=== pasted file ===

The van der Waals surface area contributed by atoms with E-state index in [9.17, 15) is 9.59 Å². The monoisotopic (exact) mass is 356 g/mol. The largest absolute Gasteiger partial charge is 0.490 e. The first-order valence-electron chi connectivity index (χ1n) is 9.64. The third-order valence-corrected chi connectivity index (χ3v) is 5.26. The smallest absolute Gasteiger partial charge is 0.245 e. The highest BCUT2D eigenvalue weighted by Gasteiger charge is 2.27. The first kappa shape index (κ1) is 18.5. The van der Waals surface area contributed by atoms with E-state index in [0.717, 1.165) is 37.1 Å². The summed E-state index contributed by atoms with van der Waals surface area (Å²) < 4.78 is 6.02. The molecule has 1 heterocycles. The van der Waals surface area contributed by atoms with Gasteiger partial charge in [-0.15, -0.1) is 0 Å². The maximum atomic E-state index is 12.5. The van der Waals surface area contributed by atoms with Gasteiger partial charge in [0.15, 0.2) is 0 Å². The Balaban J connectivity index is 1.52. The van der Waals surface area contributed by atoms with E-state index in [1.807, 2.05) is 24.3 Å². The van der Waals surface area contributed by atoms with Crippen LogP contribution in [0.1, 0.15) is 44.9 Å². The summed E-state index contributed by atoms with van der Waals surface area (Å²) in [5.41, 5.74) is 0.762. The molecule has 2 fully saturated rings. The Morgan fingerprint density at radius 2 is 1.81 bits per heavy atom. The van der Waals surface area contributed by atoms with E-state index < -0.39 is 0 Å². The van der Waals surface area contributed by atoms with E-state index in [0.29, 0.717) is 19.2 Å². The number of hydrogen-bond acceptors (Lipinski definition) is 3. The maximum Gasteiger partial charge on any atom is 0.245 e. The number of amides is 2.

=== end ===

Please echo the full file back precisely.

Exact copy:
The van der Waals surface area contributed by atoms with E-state index in [9.17, 15) is 9.59 Å². The monoisotopic (exact) mass is 356 g/mol. The largest absolute Gasteiger partial charge is 0.490 e. The first-order valence-electron chi connectivity index (χ1n) is 9.64. The third-order valence-corrected chi connectivity index (χ3v) is 5.26. The smallest absolute Gasteiger partial charge is 0.245 e. The highest BCUT2D eigenvalue weighted by Gasteiger charge is 2.27. The first kappa shape index (κ1) is 18.5. The van der Waals surface area contributed by atoms with E-state index in [0.717, 1.165) is 37.1 Å². The summed E-state index contributed by atoms with van der Waals surface area (Å²) < 4.78 is 6.02. The molecule has 1 heterocycles. The van der Waals surface area contributed by atoms with Gasteiger partial charge in [-0.15, -0.1) is 0 Å². The maximum atomic E-state index is 12.5. The van der Waals surface area contributed by atoms with Gasteiger partial charge in [0.15, 0.2) is 0 Å². The Balaban J connectivity index is 1.52. The van der Waals surface area contributed by atoms with E-state index in [1.807, 2.05) is 24.3 Å². The van der Waals surface area contributed by atoms with Crippen LogP contribution in [0.1, 0.15) is 44.9 Å². The summed E-state index contributed by atoms with van der Waals surface area (Å²) in [5.41, 5.74) is 0.762. The molecule has 2 fully saturated rings. The Morgan fingerprint density at radius 2 is 1.81 bits per heavy atom. The van der Waals surface area contributed by atoms with E-state index < -0.39 is 0 Å². The van der Waals surface area contributed by atoms with E-state index in [0.29, 0.717) is 19.2 Å². The number of hydrogen-bond acceptors (Lipinski definition) is 3. The maximum Gasteiger partial charge on any atom is 0.245 e. The number of amides is 2.